(Bloomberg) -- Australia should impose penalties on companies that fail to review their supply chains for instances of forced labor, a government ordered review of the nation’s modern slavery laws said.

The evaluation, which comes after more than three years of companies skirting their obligations, also recommends the reporting threshold for firms to make modern slavery disclosures be lowered to A$50 million ($32.5 million) from A$100 million, according to a report tabled in the nation’s parliament Thursday. 

Companies should be fined for failing to have an anti-slavery due diligence system in place and providing false or misleading information in their disclosures, the report said in one of its 30 recommendations.

“A widely endorsed view in the consultations for this review is that there is no hard evidence that the Modern Slavery Act in its early years has yet caused meaningful change for people living in conditions of modern slavery,” the report said. 

The government will consider the review and consult across industry before formulating its response, Attorney-General Mark Dreyfus said in a statement.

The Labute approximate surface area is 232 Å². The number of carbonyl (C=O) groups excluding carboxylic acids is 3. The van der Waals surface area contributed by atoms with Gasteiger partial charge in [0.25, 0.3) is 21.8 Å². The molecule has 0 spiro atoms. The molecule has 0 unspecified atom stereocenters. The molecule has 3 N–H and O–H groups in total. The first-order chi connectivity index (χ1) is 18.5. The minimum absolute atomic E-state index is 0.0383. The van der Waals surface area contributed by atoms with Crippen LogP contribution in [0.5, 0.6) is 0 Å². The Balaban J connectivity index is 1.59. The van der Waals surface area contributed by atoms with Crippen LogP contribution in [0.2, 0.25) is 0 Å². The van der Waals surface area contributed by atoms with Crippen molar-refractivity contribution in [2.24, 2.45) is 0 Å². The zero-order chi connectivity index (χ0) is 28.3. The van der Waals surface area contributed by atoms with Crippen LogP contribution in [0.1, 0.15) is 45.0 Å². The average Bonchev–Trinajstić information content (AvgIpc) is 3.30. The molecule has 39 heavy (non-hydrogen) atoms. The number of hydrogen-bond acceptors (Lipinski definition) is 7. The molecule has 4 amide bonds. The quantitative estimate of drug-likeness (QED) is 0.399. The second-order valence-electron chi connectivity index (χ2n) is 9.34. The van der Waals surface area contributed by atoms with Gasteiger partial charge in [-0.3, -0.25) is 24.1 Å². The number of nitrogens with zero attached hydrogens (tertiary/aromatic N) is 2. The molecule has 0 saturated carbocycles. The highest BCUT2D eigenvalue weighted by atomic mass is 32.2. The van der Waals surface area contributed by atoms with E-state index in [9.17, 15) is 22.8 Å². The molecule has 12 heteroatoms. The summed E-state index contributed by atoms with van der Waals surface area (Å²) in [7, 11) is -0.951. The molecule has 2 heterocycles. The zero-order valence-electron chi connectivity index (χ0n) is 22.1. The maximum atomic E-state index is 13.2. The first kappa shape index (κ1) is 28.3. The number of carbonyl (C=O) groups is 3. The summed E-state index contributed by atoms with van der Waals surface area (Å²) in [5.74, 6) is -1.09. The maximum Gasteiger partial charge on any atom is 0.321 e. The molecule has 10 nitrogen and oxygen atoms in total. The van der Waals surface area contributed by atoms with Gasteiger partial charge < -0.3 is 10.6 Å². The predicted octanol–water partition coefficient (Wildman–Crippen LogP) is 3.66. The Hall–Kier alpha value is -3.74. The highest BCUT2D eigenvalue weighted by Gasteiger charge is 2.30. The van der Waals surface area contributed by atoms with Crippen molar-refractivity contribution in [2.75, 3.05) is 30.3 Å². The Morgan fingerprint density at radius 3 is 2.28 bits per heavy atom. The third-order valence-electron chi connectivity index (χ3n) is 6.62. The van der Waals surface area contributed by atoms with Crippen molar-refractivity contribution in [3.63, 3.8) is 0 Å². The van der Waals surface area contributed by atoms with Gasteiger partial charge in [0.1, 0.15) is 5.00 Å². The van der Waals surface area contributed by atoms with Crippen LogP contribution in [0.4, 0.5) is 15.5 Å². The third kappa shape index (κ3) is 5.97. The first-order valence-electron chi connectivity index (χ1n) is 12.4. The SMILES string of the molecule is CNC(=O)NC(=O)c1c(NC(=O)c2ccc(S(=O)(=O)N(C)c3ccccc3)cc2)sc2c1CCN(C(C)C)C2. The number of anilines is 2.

The review comes as a report this week found the number of people living in modern slavery conditions has jumped 25% to 50 million over the last five years, with global supply chains run by Group of 20 nations contributing to the rise.

More than a third of Australia’s largest listed companies have been found to have inadequate reports, indicating the issue isn’t taken seriously despite more than half the people estimated to be in forced and debt-bonded labor globally located in the Asia-Pacific region, according to the Walk Free Foundation. 

Australia’s laws were among the toughest in the world when initially implemented in 2019, but have since been superseded by the European Union, which may soon require firms to consider human rights violations like worker exploitation and a safe work environment. Imposing penalties for poor disclosure would put Australia’s laws in line with recently enacted legislation in Canada.

The review found competing views about the effectiveness of Australia’s laws. Some said businesses are taking their obligations seriously, while others alleged reporting entities considered their disclosure obligations as no more than a box-ticking exercise.

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